The Black Stork remained at, over more accurately over, Weedon Bec (Northants) to 21st; further records came from Worth Abbey (West Sussex) on 20th and Mynydd Ty-talwyn (Glamorgan) on 22nd, the latter the first for the county and only the seventh record for Wales. Ireland's White Stork was at Dundalk (Louth) this week, on 19th, and the Scottish escapee was reported from various sites around Edinburgh (Lothian) all week. Elsewhere, singletons flew over the London Wetland Centre and Slimbridge (Glos) on 25th.
With all of the Rough-legged Buzzards now seemingly departed, other raptors of note included the juvenile White-tailed Eagle at Ruckland (Lincs) on 21st–24th, which may have been the bird seen heading north over Flamborough Head (East Yorks) on 19th. On Orkney, a possible at Wyre on 24th was confirmed the next day. There were then five reports of Black Kites: at Folkestone (Kent), Sibton (Suffolk), Egilsay (Orkney), Boscastle (Cornwall) and one in off the sea at Great Yarmouth (Norfolk) on 24th. The juvenile Northern Harrier was still in the Tacumshin (Wexford) area to 24th at least.
There were several new Red-footed Falcons, including a long-stayer at Meare Heath and Ham Wall (Somerset) all week. Others were rather briefer, reported from Margate (Kent) and Uckfield (East Sussex) on 19th, Plemont (Jersey) on 20th, Coverack (Cornwall) on 21st and Stodmarsh (Kent) on 24th.
Perhaps one of the recent wandering group of four, a lone Black-winged Stilt was at Radipole Lake (Dorset) briefly on the morning of 20th.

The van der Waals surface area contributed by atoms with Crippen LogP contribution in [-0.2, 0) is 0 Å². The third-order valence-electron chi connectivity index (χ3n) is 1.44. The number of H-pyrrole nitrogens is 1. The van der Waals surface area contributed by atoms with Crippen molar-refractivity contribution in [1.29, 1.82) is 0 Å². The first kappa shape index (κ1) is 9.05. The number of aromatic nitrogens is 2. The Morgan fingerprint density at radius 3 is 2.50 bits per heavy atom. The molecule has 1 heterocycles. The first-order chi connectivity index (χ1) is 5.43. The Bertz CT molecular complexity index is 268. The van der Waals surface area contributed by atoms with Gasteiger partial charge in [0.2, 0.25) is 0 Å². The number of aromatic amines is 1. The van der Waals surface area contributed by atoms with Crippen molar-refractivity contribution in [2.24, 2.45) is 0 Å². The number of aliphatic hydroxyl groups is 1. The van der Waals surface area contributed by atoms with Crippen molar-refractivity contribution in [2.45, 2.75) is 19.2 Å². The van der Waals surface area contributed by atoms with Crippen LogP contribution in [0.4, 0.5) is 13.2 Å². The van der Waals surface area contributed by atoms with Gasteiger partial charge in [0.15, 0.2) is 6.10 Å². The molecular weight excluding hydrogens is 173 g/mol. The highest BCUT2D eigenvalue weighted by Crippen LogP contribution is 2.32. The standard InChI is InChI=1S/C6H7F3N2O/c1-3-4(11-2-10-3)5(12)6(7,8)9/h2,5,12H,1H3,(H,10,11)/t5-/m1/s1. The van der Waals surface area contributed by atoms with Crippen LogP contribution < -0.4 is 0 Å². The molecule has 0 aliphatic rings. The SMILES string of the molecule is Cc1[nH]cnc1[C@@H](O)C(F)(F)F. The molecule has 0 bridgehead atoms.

The Kentish Plover was again in Pegwell Bay (Kent), at Shell Ness on 21st, although its apparent disappearance for extended periods is surprising. In Ireland, the first-summer American Golden Plover remained at Tacumshin (Wexford) to at least 24th, with one Buff-breasted Sandpiper also remaining to 23rd.
A single Pectoral Sandpiper at Spurn (East Yorks) on 21st was the first ever spring record for the site. The only others were at Grimley (Worcs) on 23rd–24th and briefly at Walmsley Sanctuary (Cornwall) on the evening of 24th.
Other waders of note were Lesser Yellowlegs at Baile Gharbhaidh, South Uist (Outer Hebrides) on 20th and at Kilbaha (Clare) on 21st, whilst Cheshire's Broad-billed Sandpiper was at Hoylake (Cheshire) to 20th.
Passage Red-necked Phalaropes remained at Burnham Norton (Norfolk) to 21st Frampton Marsh (Lincs), where last week's male was replaced by a female on 24th–25th. Others were then at Easington (East Yorks) on 23rd and Blithfield Reservoir (Staffs) and Middleton Moor (Derbys) on 24th, the latter still a very rare bird in the county. One at Killiechronan, Mull (Argyll) on 23rd was a first for the island.
There are now very few remaining big white-winged gulls. Just four Glaucous Gulls were reported, from Rubha Ardvule, South Uist (Outer Hebrides), Brora (Highland), Youghal Bridge (Waterford) and Spurn (East Yorks). There were just three Iceland Gulls to be seen: juveniles at Kidwelly (Carmarthen) and Fair Isle on 20th and a third-winter at Stranraer (Dumfroes & Galloway) on 23rd. Rather bizarrely, there were twice as many Bonaparte's Gulls over the week. First-summers remained on the Hayle estuary (Cornwall) to 21st, on the Ythan estuary (Aberdeenshire) to 20th, at Borve, Lewis (Outer Hebrides) to 22nd and around Exmouth, Starcross and Bowling Green Marsh (Devon) to 24th. New first-summers were at Cley and Salthouse (Norfolk) on 22nd–24th and Porthmadog (Gwynedd) on 23rd–25th.